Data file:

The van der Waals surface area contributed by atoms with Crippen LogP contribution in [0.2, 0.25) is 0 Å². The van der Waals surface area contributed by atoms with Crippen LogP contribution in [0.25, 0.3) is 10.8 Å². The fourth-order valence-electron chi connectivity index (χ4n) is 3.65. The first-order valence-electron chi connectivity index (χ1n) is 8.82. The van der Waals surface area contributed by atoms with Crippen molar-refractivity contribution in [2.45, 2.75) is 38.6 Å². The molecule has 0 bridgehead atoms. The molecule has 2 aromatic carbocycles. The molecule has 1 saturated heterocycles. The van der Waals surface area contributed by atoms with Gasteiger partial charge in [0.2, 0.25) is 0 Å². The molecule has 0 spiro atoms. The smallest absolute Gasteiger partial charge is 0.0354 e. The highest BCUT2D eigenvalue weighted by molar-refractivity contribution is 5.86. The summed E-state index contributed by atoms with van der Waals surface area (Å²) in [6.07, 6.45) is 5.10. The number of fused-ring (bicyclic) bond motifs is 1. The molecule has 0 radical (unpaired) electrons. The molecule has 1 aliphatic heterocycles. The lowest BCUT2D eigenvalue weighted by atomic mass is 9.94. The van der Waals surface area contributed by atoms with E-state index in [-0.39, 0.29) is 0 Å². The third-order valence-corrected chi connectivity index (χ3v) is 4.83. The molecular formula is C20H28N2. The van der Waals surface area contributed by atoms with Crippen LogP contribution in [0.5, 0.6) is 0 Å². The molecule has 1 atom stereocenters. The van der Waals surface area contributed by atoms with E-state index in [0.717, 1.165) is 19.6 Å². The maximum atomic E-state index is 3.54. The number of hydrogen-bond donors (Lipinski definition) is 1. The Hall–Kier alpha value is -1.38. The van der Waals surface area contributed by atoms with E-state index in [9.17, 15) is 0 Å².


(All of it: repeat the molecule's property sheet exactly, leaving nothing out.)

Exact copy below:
The van der Waals surface area contributed by atoms with Crippen LogP contribution in [0.2, 0.25) is 0 Å². The van der Waals surface area contributed by atoms with Crippen LogP contribution in [0.25, 0.3) is 10.8 Å². The fourth-order valence-electron chi connectivity index (χ4n) is 3.65. The first-order valence-electron chi connectivity index (χ1n) is 8.82. The van der Waals surface area contributed by atoms with Crippen molar-refractivity contribution in [2.45, 2.75) is 38.6 Å². The molecule has 0 bridgehead atoms. The molecule has 2 aromatic carbocycles. The molecule has 1 saturated heterocycles. The van der Waals surface area contributed by atoms with Gasteiger partial charge in [0.2, 0.25) is 0 Å². The molecule has 0 spiro atoms. The smallest absolute Gasteiger partial charge is 0.0354 e. The highest BCUT2D eigenvalue weighted by molar-refractivity contribution is 5.86. The summed E-state index contributed by atoms with van der Waals surface area (Å²) in [6.07, 6.45) is 5.10. The number of fused-ring (bicyclic) bond motifs is 1. The molecule has 0 radical (unpaired) electrons. The molecule has 1 aliphatic heterocycles. The lowest BCUT2D eigenvalue weighted by atomic mass is 9.94. The van der Waals surface area contributed by atoms with E-state index in [-0.39, 0.29) is 0 Å². The third-order valence-corrected chi connectivity index (χ3v) is 4.83. The molecular formula is C20H28N2. The van der Waals surface area contributed by atoms with Crippen LogP contribution in [0.5, 0.6) is 0 Å². The molecule has 1 atom stereocenters. The van der Waals surface area contributed by atoms with E-state index in [0.717, 1.165) is 19.6 Å². The maximum atomic E-state index is 3.54. The number of hydrogen-bond donors (Lipinski definition) is 1. The Hall–Kier alpha value is -1.38. The van der Waals surface area contributed by atoms with E-state index in [9.17, 15) is 0 Å².